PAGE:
• Another historical archive of photographs has emerged in New York at the New York Public Library. A “visual encyclopedia” of 41,000 prints by Walker Evans, Dorothea Lange and others have recently been found, many digitized and now made available to the public on a special NYPL site. Originally compiled and organized  in the 30s and 40s by Roy Stryker, founder of the Farm Securities Administration’s photography project, many of the prints were in a public lending library until the 50s. ”Incredibly,” writes James Estrin for NY Times’ LENS blog, “anyone with a library card could check out an original print of a Dorothea Lange image and put it on their wall for a while. It’s easy to imagine that some were never returned.”
  • Find images of the once-in-a-lifetime Venus in Transit event which happens every 105 years or so, from LA TimesFramework, Boston‘s Big Picture, WSJ‘s Photo Journal, Conscientious, and The Atlantic‘s In Focus. Marvin Heiferman, author of the new book Photography Changes Everything (Aperture 2012), shared this great link on his twitter feed, “a history of photographers who’ve already tracked the Transit of Venus.”

Aperture, Chris Boot @ LOOK3 Festival

According to Time Magazine’s LightBox, “The very day after the 2011 LOOK3 Festival of the Photograph ended, this year’s guest curators—National Geographic photographer Vincent Musi and Washington Post visuals editor David Griffin—started to put together the slate of artists who will appear [for the 2012 iteration.]” This weekend, the visions of Musi and Griffin come to fruition as Charlottesville, Virginia plays host to LOOK3 Festival of the Photograph 2012.

LOOK3 Festival of the Photograph returns June 7 through 9. Pinned as a “celebration of photography, created by photographers, for those who share a passion for the still image,” LOOK3 is sponsored by BD, National Geographic magazine, and Canon USA, and hosted this year along Charlottesville, VA’s Downtown Mall. The Festival features exhibits and on-stage appearances of three “INsight” photographers, as well as exhibitions, outdoor projections, workshops and interviews over three days and nights.

INsight artists Alex Webb, Donna Ferrato, and Stanley Greene will be featured in 2012, three artists who have met the standards of having produced a significant body of work, and who are understood to possess the capacity to inspire others in the field. The weekend’s masters talks will be given by Ernesto Bazan, Hank Willis Thomas, Lynsey Addario, Bruce Gilden, Robin Schwartz and Camille Seaman, as well as Aperture Foundation’s Executive Director Chris Boot, whose more than 25 years in photography has yielded countless books commissioned, edited or published since 1984.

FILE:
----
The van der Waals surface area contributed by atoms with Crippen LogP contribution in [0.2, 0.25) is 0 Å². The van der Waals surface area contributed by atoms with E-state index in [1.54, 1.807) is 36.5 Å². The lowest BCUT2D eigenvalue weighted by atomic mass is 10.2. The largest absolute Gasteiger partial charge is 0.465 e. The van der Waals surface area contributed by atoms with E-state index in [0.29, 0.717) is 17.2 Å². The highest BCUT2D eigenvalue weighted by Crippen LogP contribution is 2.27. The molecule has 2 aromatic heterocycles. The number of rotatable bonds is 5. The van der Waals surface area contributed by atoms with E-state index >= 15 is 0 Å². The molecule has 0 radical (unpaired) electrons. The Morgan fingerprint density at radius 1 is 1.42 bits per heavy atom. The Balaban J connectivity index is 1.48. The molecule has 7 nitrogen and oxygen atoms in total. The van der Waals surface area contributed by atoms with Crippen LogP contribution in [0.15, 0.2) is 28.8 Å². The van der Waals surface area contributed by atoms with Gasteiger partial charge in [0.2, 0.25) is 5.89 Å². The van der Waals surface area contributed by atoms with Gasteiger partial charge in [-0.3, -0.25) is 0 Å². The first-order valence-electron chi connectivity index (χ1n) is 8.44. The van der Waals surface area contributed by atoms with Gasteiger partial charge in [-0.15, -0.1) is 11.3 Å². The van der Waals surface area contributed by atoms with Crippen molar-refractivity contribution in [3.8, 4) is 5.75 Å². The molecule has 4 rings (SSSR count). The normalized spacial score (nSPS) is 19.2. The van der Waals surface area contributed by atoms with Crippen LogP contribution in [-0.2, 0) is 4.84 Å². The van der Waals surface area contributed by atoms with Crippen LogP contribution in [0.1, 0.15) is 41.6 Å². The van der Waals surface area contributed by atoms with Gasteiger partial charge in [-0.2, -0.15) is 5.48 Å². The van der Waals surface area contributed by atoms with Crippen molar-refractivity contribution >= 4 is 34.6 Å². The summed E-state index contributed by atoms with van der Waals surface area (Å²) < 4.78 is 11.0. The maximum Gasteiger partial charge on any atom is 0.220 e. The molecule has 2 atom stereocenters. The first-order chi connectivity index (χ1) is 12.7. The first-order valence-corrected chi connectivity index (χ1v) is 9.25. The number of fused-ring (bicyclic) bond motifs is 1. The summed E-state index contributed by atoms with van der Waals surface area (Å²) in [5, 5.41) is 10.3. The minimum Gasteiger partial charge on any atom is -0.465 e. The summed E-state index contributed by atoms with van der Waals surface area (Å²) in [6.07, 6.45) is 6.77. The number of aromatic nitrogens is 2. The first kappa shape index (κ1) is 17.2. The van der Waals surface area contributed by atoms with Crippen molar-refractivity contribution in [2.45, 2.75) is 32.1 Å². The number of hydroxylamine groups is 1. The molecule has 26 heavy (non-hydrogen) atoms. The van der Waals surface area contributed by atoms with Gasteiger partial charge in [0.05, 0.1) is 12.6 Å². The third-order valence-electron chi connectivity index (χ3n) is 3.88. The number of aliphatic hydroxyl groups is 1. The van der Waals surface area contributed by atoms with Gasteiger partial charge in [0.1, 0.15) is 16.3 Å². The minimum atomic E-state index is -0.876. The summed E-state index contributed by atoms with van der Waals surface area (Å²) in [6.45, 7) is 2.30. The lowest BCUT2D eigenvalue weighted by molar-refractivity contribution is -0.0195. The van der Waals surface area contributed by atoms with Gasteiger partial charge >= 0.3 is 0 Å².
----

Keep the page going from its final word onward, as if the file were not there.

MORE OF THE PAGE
Aperture will be further present, assembling a special exhibition, Aperture at Sixty Library, which will showcase highlights from Aperture’s many years of publishing—first through the eponymous magazine then, starting in the 1960s, through books—that will reflect on one of the most comprehensive and influential libraries in the history of photography.

LOOK3 Festival of the Photograph
June 7 through 9, 2012
Downtown mall and other venues
Charlottesville, Virginia

Chris Boot MASTERS TALK
June 8, 2012, 11am
The Paramount Theater

Aperture at Sixty Library
June 7 through 17, 2012
200 Water St

———

›› La Lettre de La Photographie profiles exhibitions at the festival by Hank Willis Thomas, Alex WebbBruce GildenStanley Greene, and many more. NYTimes‘ LENS blog takes a closer look at Thomas’ workLA Times‘ Framework interviews Mitch Dobrowner, whose work is also featured at Look3, and Time‘s LightBox speaks with guest curators Vincent Musi and David Griffin.

Curators Look Ahead to LOOK3

The very day after the 2011 LOOK3 Festival of the Photograph ended, this year’s guest curators—National Geographic photographer Vincent Musi and Washington Post visuals editor David Griffin—started to put together the slate of artists who will appear this coming weekend. The annual for-photographers-by-photographers event in Charlottesville, Va. runs June 7-9. But, says Musi, the weekend will include the work of more than one year: professional relationships and the curators’ senses of balance, both developed over many years, were key in the decision process.

The three artists chosen by Musi and Griffin to be this year’s INSight Artists—the featured photographers who, Griffin says, must be people who have made a significant body of work and can inspire other photographers—are Stanley Greene, Donna Ferrato and Alex Webb. Masters talks will be given by Ernesto Bazan, Hank Willis Thomas, Lynsey Addario, Bruce Gilden, Robin Schwartz and Camille Seaman; David Doubilet is this year’s TREES Artist, whose work will be hung in trees along Charlottesville’s downtown pedestrian mall.